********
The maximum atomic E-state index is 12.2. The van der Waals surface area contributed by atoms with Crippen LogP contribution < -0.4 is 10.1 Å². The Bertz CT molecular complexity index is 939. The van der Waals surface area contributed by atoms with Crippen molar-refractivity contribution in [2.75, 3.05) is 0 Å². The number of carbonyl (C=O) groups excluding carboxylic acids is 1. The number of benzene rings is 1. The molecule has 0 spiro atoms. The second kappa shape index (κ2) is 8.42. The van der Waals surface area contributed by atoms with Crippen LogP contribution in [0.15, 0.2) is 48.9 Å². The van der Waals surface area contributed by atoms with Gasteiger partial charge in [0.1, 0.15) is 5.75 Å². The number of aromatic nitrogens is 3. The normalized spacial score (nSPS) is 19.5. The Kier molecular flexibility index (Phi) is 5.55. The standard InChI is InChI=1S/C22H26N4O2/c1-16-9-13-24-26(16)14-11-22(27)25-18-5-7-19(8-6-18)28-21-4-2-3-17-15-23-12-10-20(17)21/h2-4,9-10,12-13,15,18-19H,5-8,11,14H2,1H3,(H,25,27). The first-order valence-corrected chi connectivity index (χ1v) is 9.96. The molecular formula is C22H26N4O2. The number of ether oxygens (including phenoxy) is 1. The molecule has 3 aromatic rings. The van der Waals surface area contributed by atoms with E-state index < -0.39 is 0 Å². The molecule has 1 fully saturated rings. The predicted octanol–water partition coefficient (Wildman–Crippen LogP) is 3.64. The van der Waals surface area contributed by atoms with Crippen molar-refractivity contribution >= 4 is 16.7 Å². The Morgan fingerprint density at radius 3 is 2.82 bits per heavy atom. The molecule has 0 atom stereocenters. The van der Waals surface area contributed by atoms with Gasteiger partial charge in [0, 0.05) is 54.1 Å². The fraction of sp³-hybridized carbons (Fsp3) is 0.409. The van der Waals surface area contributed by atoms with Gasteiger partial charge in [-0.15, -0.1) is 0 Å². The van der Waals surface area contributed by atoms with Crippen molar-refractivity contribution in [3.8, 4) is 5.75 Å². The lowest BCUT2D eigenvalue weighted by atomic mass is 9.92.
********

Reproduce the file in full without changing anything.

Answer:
The maximum atomic E-state index is 12.2. The van der Waals surface area contributed by atoms with Crippen LogP contribution < -0.4 is 10.1 Å². The Bertz CT molecular complexity index is 939. The van der Waals surface area contributed by atoms with Crippen molar-refractivity contribution in [2.75, 3.05) is 0 Å². The number of carbonyl (C=O) groups excluding carboxylic acids is 1. The number of benzene rings is 1. The molecule has 0 spiro atoms. The second kappa shape index (κ2) is 8.42. The van der Waals surface area contributed by atoms with Crippen LogP contribution in [0.15, 0.2) is 48.9 Å². The van der Waals surface area contributed by atoms with Gasteiger partial charge in [0.1, 0.15) is 5.75 Å². The number of aromatic nitrogens is 3. The normalized spacial score (nSPS) is 19.5. The Kier molecular flexibility index (Phi) is 5.55. The standard InChI is InChI=1S/C22H26N4O2/c1-16-9-13-24-26(16)14-11-22(27)25-18-5-7-19(8-6-18)28-21-4-2-3-17-15-23-12-10-20(17)21/h2-4,9-10,12-13,15,18-19H,5-8,11,14H2,1H3,(H,25,27). The first-order valence-corrected chi connectivity index (χ1v) is 9.96. The molecular formula is C22H26N4O2. The number of ether oxygens (including phenoxy) is 1. The molecule has 3 aromatic rings. The van der Waals surface area contributed by atoms with E-state index < -0.39 is 0 Å². The molecule has 1 fully saturated rings. The predicted octanol–water partition coefficient (Wildman–Crippen LogP) is 3.64. The van der Waals surface area contributed by atoms with Crippen molar-refractivity contribution >= 4 is 16.7 Å². The Morgan fingerprint density at radius 3 is 2.82 bits per heavy atom. The molecule has 0 atom stereocenters. The van der Waals surface area contributed by atoms with Gasteiger partial charge in [0, 0.05) is 54.1 Å². The fraction of sp³-hybridized carbons (Fsp3) is 0.409. The van der Waals surface area contributed by atoms with Gasteiger partial charge in [-0.15, -0.1) is 0 Å². The van der Waals surface area contributed by atoms with Crippen molar-refractivity contribution in [3.8, 4) is 5.75 Å². The lowest BCUT2D eigenvalue weighted by atomic mass is 9.92.